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GM won't seek extra beyond $13.4B; Ford drops line of credit idea.

Detroit News Washington Bureau

DETROIT -- Chrysler LLC is seeking $3 billion in additional government aid and its finance arm is in advanced talks with the U.S. Treasury to obtain a multi-billion cash infusion that could be finalized by Friday, officials said.
Chrysler is the only one among Detroit's Big Three automakers seeking immediate additional aid. General Motors Corp. said it had no plans to seek more aid beyond the $13.4 billion the U.S. Treasury Department is loaning it from the $700 billion Wall Street rescue fund, known as the Troubled Asset Relief Program, or TARP.

Ford Motor Co. said Sunday that it would not seek a $9 billion line of credit as planned because the company was satisfied that it would receive government help if auto sales weaken substantially this year.

"All the mechanisms are in place that if (the economy) really degraded, then we'd be able to ask for help, but right now we have no plan to do that," Ford CEO Alan Mulally told The Detroit News on Sunday.

Chrysler received $4 billion last month from the TARP fund. The automaker had fought for $7 billion to survive through March 31 and Chrysler Vice Chairman and President Jim Press said Sunday that he hoped to obtain the remaining money.

"We are making good progress to qualify for a total of $7 billion, which puts us in a really good financial position," Press said.

The Treasury Department declined to discuss the talks. "We're in touch with the automakers and their financing sources and continue to evaluate their financing needs," Treasury spokeswoman Brookly McLaughlin said Sunday.
Detroit's automakers are struggling to reorganize amid one of the worst auto markets in decades, which forced GM and Chrysler to seek government loans to survive. Auto sales fell 18 percent in 2008, the lowest yearly tally since 1992, and demand is expected to be weak again this year.

Consumers have largely stopped shopping for cars and trucks as credit markets tightened and many could no longer qualify for loans.

Chrysler said last month that 20 percent to 25 percent of its customers couldn't get credit to buy new vehicles, which was one reason the automaker's sales plunged 53 percent in December, the highest of any automaker.

The Bush administration is working to complete action on financing help for Chrysler Financial LLC before it leaves office on Jan. 20. A government official involved in the talks said it would be less than the $6 billion package GMAC LLC received.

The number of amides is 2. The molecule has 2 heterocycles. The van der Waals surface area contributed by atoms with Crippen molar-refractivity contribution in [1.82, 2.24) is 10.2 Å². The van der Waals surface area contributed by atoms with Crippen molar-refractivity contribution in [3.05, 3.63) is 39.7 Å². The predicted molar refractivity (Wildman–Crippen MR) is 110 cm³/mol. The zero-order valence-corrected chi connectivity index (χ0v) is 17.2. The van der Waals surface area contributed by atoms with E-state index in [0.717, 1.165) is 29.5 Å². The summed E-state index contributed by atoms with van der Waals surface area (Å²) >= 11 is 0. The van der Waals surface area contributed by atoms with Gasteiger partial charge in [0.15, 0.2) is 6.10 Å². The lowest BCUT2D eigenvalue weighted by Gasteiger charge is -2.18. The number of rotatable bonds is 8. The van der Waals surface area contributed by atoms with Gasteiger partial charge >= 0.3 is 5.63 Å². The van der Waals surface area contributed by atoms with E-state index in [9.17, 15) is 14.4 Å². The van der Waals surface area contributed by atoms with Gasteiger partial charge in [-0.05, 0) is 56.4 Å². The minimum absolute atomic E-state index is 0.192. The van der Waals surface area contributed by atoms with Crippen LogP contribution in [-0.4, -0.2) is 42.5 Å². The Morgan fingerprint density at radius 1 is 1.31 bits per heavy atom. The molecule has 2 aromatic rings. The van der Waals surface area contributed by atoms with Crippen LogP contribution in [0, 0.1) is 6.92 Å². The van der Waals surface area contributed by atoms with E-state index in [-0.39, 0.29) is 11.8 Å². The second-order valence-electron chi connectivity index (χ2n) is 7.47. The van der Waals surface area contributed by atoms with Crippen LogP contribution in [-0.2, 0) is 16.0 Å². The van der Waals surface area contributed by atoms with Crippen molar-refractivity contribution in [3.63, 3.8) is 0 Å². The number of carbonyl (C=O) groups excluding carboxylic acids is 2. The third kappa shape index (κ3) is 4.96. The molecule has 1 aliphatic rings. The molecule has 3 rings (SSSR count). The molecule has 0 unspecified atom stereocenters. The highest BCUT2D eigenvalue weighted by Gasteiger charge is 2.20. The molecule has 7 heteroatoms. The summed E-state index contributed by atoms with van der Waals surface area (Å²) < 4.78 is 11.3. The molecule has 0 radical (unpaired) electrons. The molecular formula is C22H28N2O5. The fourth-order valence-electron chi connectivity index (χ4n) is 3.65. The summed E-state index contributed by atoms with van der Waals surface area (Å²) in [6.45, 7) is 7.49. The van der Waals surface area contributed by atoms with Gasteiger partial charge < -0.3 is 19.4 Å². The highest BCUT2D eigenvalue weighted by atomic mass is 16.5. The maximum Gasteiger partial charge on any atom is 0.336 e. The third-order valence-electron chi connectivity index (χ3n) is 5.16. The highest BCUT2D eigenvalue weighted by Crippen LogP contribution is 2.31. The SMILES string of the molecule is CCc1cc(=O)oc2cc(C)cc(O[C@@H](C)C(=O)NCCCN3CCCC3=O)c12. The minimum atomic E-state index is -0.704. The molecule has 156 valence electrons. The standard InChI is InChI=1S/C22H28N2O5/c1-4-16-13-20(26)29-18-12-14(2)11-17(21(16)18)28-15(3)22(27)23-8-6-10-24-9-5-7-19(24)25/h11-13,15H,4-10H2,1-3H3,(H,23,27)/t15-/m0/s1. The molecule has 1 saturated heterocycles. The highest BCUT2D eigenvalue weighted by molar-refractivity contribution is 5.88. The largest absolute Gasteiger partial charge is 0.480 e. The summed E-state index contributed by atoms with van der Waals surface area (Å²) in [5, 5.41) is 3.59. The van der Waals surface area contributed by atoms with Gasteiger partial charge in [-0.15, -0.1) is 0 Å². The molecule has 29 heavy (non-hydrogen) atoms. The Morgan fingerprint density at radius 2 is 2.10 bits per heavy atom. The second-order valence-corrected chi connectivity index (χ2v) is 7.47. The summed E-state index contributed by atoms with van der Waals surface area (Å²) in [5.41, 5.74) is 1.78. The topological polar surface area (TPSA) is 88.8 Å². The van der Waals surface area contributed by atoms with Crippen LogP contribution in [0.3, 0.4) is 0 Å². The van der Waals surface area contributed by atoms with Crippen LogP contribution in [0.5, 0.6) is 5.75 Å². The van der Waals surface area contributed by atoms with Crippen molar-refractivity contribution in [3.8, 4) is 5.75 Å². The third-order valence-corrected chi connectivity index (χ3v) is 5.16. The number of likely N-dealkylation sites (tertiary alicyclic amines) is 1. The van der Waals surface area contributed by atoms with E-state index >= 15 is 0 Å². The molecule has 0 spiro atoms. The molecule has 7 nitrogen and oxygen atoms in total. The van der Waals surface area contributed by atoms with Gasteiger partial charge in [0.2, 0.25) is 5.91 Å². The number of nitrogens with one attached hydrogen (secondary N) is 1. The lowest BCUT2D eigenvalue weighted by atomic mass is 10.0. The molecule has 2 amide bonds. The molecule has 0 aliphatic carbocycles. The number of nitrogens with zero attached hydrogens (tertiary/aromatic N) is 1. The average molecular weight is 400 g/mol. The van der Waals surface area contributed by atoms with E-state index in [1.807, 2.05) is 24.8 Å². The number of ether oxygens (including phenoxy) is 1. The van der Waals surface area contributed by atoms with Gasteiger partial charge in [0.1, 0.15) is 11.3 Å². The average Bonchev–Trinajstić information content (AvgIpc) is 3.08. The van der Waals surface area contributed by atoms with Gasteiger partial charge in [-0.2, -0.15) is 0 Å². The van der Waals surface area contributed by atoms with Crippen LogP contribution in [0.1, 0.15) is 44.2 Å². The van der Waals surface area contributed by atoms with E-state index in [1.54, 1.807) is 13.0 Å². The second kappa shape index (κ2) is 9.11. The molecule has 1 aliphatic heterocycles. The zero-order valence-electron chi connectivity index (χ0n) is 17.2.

"We're very hopeful that (with) continued support from the Treasury and access to the TARP funds for Chrysler Financial that we'll be able to provide additional retail support," Nardelli said. "Our hope is we would get that resolved within a week or so."

Chrysler Financial's request is separate from Chrysler's request for $3 billion, Chrysler spokeswoman Shawn Morgan said.

Nardelli declined to say how much Chrysler Financial was seeking but said he hoped "it would provide the kind of support for us in a similar fashion that GMAC was able to provide to GM."

After receiving its TARP money, GMAC announced new financing deals for customers and dropped its credit requirement for loans from a score of 700 to 621.

GM CEO Rick Wagoner called the government's decision to aid GMAC "a huge plus." GM owns 49 percent of the finance company. Cerberus Capital Management LP, also Chrysler majority owner, holds the other 51 percent. "We are going to see some very significant changes in GMAC's ability to fund both wholesale and retail (lending)," Wagoner said. Those loans will be "on a more cost competitive basis. ... Frankly, over time it's going to be a strategic advantage for us."

Neel Kashkari, the assistant Treasury secretary who heads the TARP program, last week explained why it was important for the government help GMAC. "The finance companies serve as the lifeblood of the automakers," he said. "We knew that our program would need to address the short-term needs of the auto finance companies as well."

Detroit's automakers also are seeking loans from a $25 billion Energy Department retooling program to help modernize factories to build more fuel-efficient models.

But some foreign automakers that build cars and trucks in the United States are upset because provisions in that program make it difficult for them to get access to the money.

"If we're going to produce a vehicle with 80 percent domestic content," Volkswagen would like the ability to access the funds, said Anna-Maria Schneider, VW's top U.S. government affairs official. "We're keeping our eyes open."

She said it was important to note that the German government was providing support for GM's German unit, Opel. Last week, Germany pledged as much as 1.8 billion euros ($2.4 billion) for Opel, which employs 26,000 people in Germany.

"We just ask that if you look at the other countries -- Germany, of course, is making money available to Opel -- so we hope the U.S. government won't exclude us," Schneider said.

VW hasn't applied for any loans under the Energy Department retooling program. It is building a $1 billion plant to build mid-sized sedans in Chattanooga, Tenn., starting in 2011.
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